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Cascade, tribes sign Tapps agreement
By Dennis Box-The Courier-Herald
Cascade Water Alliance announced agreements have been reached with the Muckleshoot and Puyallup tribes concerning Lake Tapps, but the members of the Community Council are skeptical and nervous.
Cascade's Board of Directors approved the agreement with the tribes June 25. According to a Cascade press release, the Muckleshoot Tribal Council approved the agreement June 13 and the Puyallup Tribal Council passed it June 12.
Cascade, an eastside water utility, is in the process of purchasing the lake from Puget Sound Energy for $39 million. Cascade intends to use Lake Tapps as a municipal drinking water supply. The alliance was formed in 1999 and is made up of eight cities and water districts.
The agreements, according to Cascade, protect fish, the water supply and recreation in the White River and Lake Tapps.
The lake is filled by water diverted from the White River at the Buckley barrier dam.
“This settles all the issues between Cascade and the Muckleshoot and Puyallup tribes including the flows (water left in the White River),” said Mike Gagliardo, director of planning for Cascade.
The amount of water in the river before water can be diverted to Tapps is a controversial subject for the community living around the lake.
The Lake Tapps Community Council has voiced objections to the flow regimes previously asked for by the tribes, particularly the 800 cubic feet per second from July 1 through July 23 and 650 cfs from July 24 through Aug. 6.
Community Councilman Leon Stucki said he was, “pleasantly surprised the agreement didn't try to up the flows more in August, but we are not happy with July and the first week of August.”
Stucki pointed out Jay Manning, director of Ecology, stated the water rights issued by Ecology would cause the lake to drop below recreation level no more that 14 days in 15 years.
Rep. Chris Hurst, D-Greenwater, along with Pierce County Councilman Shawn Bunney, have been working with the community, surrounding cities and Ecology concerning the water rights for the lake.
Hurst said in his opinion the flow regimes are based on raising the water in the lake by a foot.
“If these flows are based on raising the lake level by one foot we have a whole series of new questions,” Hurst said. “This is a problem that has not been addressed. Who pays for this project? And when I say project, I don't just mean raising the dikes or dams, but the impact on every single homeowner on Lake Tapps.”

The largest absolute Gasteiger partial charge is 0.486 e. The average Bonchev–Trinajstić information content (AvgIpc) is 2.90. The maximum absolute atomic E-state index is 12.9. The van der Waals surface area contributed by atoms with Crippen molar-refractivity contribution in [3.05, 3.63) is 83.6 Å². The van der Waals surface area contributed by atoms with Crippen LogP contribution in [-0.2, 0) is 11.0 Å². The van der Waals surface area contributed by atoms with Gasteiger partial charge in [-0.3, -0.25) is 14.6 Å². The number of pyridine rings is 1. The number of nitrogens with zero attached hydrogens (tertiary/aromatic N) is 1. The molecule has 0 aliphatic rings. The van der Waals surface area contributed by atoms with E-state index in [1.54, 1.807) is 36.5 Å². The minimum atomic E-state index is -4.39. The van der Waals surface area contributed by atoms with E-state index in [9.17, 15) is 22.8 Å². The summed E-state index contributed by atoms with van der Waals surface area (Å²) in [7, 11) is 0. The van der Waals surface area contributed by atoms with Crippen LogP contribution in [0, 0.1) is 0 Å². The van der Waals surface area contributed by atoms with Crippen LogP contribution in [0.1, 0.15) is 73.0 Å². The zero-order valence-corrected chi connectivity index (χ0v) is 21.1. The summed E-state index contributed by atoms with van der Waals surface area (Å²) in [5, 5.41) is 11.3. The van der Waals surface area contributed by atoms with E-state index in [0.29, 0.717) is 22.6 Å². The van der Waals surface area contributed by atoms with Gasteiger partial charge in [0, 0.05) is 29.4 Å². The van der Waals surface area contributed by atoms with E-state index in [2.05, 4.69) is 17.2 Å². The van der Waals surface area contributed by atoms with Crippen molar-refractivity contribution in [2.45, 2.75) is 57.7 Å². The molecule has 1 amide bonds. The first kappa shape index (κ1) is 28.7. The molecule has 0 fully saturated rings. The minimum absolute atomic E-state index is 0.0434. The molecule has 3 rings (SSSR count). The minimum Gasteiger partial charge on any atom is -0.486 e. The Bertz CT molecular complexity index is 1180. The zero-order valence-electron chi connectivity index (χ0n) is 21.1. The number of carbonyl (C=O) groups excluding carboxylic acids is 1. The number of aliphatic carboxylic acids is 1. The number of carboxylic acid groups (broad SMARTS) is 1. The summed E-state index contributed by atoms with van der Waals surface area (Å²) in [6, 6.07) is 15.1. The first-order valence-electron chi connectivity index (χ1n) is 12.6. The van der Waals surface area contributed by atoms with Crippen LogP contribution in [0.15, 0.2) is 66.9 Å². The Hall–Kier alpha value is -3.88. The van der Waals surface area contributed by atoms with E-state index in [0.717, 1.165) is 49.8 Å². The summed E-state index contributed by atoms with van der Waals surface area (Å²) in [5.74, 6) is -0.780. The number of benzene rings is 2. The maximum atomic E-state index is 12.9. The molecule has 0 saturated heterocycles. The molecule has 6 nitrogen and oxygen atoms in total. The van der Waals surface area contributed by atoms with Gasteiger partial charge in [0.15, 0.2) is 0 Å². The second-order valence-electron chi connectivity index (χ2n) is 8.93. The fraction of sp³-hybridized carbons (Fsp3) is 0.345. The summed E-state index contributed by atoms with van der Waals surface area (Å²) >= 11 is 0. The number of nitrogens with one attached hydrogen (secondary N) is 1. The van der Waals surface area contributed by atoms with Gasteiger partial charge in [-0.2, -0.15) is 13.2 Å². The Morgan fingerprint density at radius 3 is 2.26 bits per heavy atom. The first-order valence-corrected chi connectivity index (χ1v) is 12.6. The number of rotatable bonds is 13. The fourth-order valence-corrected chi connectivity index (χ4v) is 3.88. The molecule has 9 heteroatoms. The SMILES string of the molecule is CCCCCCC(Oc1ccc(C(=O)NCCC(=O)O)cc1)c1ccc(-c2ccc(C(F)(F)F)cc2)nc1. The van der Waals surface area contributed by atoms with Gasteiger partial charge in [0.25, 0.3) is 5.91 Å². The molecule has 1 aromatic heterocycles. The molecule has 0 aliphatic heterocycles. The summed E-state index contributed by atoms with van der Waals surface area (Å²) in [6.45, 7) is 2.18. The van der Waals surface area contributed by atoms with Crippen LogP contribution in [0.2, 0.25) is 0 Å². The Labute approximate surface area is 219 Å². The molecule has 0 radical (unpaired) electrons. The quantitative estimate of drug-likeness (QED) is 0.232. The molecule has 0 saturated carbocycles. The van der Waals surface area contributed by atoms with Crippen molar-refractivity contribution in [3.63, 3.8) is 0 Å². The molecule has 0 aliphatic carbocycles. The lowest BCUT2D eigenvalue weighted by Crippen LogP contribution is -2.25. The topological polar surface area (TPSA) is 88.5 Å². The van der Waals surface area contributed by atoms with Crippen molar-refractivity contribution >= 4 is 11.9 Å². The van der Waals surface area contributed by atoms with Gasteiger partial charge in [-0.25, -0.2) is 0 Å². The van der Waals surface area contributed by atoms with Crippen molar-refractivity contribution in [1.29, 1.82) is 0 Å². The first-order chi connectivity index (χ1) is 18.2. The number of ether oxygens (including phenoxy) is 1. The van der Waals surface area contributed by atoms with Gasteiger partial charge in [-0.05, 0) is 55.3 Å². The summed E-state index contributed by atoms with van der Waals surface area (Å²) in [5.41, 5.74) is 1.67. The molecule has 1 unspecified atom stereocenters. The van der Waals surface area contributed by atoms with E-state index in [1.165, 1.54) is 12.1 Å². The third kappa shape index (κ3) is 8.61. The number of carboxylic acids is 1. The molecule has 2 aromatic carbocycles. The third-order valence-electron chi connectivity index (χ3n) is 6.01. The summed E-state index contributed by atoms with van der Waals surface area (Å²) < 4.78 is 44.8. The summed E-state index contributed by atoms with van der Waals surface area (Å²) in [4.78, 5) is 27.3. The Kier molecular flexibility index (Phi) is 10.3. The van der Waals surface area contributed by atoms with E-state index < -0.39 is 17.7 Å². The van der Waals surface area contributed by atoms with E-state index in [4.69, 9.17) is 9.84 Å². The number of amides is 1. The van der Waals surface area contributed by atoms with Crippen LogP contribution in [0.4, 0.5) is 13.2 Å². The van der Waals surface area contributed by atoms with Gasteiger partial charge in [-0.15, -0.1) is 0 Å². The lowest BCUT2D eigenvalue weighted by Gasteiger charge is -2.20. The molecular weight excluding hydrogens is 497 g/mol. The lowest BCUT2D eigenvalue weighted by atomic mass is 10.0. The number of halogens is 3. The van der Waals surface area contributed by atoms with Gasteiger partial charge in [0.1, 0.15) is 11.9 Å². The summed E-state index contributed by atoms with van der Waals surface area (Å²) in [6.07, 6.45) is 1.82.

Hurst said he was disturbed that Cascade passed an agreement, “and the homeowners never had a chance to see these numbers (flows). Cascade is not issuing this (water) permit, they are the applicant and sometimes I think they forget who will be issuing this permit.”
Tom Loranger of Ecology said Cascade has not submitted a proposal for raising lake levels, “but I know it has been talked about.”
Loranger said raising the level by a foot would help maintain the recreation level because Lake Tapps has so little margin, between 541 and 543 feet. Loranger said most reservoirs have six to eight feet.
Gagliardo said the issue of whether to consider raising the lake level is decades away.
“Any potential impact on lake levels will not happen until we have built the water right,” Gagliardo said. “It will be 15 to 20 years before Cascade begins using water and it would be 2040 before we would talk about raising the lake. There is lots of time to figure out what is going to happen.”
The agreement also stated Cascade will pay the Muckleshoot Indian Tribe a $6.8 million mitigation fund for, “fishery mitigation purposes and activities benefiting the White River watershed, including but not limited to the hatchery capital expenses...”
Cascade will pay the Puyallup Tribe of Indians $8.5 million, with $1.5 million paid as a reimbursement for past cost and the balance as an “operations payment.” The operations account is described in the agreement as using the funds to support approved projects, activities benefiting the White River and “activities related to operations.”